verb (used with object), thrust, thrust·ing.

  1. to push forcibly; shove; put or drive with force: He thrust his way through the crowd. She thrust a dagger into his back.
  2. to put boldly forth or impose acceptance of: to thrust oneself into a conversation between others; to thrust a dollar into the waiter’s hand.
  3. to extend; present: He thrust his fist in front of my face.
  4. Archaic. to stab or pierce, as with a sword: She thrust his back with a dagger.

verb (used without object), thrust, thrust·ing.

  1. to push against something.
  2. to push or force one’s way, as against obstacles or through a crowd.
  3. to make a thrust, lunge, or stab at something.


  1. an act or instance of thrusting; a forcible push or shove; lunge or stab.
  2. a lunge or stab, as with a sword.
  3. Mechanics. a linear reactive force exerted by a propeller, propulsive gases, etc., to propel a ship, aircraft, etc.
  4. Geology. a compressive strain in the crust of the earth that, in its most characteristic development, produces reverse or thrust faults.
  5. the main point, purpose, or essence: The thrust of his speech was an urgent appeal for votes.
  6. Machinery. a pushing force or pressure exerted by a thing or a part against a contiguous one.
  7. Architecture. the downward and outward force exerted by an arch on each side.
  8. an organized military attack; assault; offensive.

verb thrusts, thrusting or thrust

  1. (tr) to push (someone or something) with force or sudden strengthshe thrust him away; she thrust it into the fire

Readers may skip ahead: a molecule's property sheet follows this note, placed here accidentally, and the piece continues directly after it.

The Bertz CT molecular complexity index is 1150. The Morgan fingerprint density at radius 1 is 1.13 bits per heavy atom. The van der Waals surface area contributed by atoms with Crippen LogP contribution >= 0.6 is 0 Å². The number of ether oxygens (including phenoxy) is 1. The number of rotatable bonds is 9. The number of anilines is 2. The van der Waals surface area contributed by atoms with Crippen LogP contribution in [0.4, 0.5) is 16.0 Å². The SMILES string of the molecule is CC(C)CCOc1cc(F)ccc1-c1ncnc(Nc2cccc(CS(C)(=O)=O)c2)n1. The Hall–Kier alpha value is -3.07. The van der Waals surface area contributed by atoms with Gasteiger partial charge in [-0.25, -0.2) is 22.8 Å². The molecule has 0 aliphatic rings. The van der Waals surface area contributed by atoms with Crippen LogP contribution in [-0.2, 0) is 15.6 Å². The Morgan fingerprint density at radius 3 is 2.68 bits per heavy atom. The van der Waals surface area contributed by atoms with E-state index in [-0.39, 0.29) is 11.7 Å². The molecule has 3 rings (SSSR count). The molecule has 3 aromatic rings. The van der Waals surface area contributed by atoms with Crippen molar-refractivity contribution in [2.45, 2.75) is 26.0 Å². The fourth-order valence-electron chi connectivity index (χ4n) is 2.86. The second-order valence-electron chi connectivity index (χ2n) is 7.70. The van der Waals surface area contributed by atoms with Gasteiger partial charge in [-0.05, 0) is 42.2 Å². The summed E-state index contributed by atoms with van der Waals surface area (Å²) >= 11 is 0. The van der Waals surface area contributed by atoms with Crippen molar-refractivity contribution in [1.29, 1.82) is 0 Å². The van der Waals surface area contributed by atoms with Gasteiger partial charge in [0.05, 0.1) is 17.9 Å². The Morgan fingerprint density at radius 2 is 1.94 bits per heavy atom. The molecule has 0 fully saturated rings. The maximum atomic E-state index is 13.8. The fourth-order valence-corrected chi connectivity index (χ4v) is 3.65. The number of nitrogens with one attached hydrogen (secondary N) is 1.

2. (tr) to force or impose upon (someone) or into (some condition or situation)they thrust extra responsibilities upon her; she was thrust into the limelight
  3. (tr foll by through) to pierce; stab
  4. (intr; usually foll by through or into) to force a passage or entrance
  5. (intr) to push forwards, upwards, or outwards
  6. (intr foll by at) to make a stab or lunge at (a person or thing)


  1. a forceful drive, push, stab, or lunge
  2. a force, esp one that produces motion
    1. a propulsive force produced by the fluid pressure or the change of momentum of the fluid in a jet engine, rocket engine, etc
    2. a similar force produced by a propeller
  3. a pressure that is exerted continuously by one part of an object, structure, etc, against another, esp the axial force by or on a shaft
  4. geology
    1. the compressive force in the earth’s crust that produces recumbent folds and thrust or reverse faults
    2. See thrust fault
  5. civil engineering a force exerted in a downwards and outwards direction, as by an arch or rafter, or the horizontal force exerted by retained earth
  6. force, impetus, or drivea man with thrust and energy
  7. the essential or most forceful partthe thrust of the argument

v.late 12c., from Old Norse þrysta “to thrust, force,” from Proto-Germanic *thrustijanan, perhaps from PIE *trud- “push, press” (see threat), but OED finds this derivation doubtful. The noun is recorded from 1510s; figurative sense of “principal theme, aim, point, purpose” is recorded from 1968.

  1. The force that propels an object in a given direction, especially when generated by the object itself, as by an engine or rocket.

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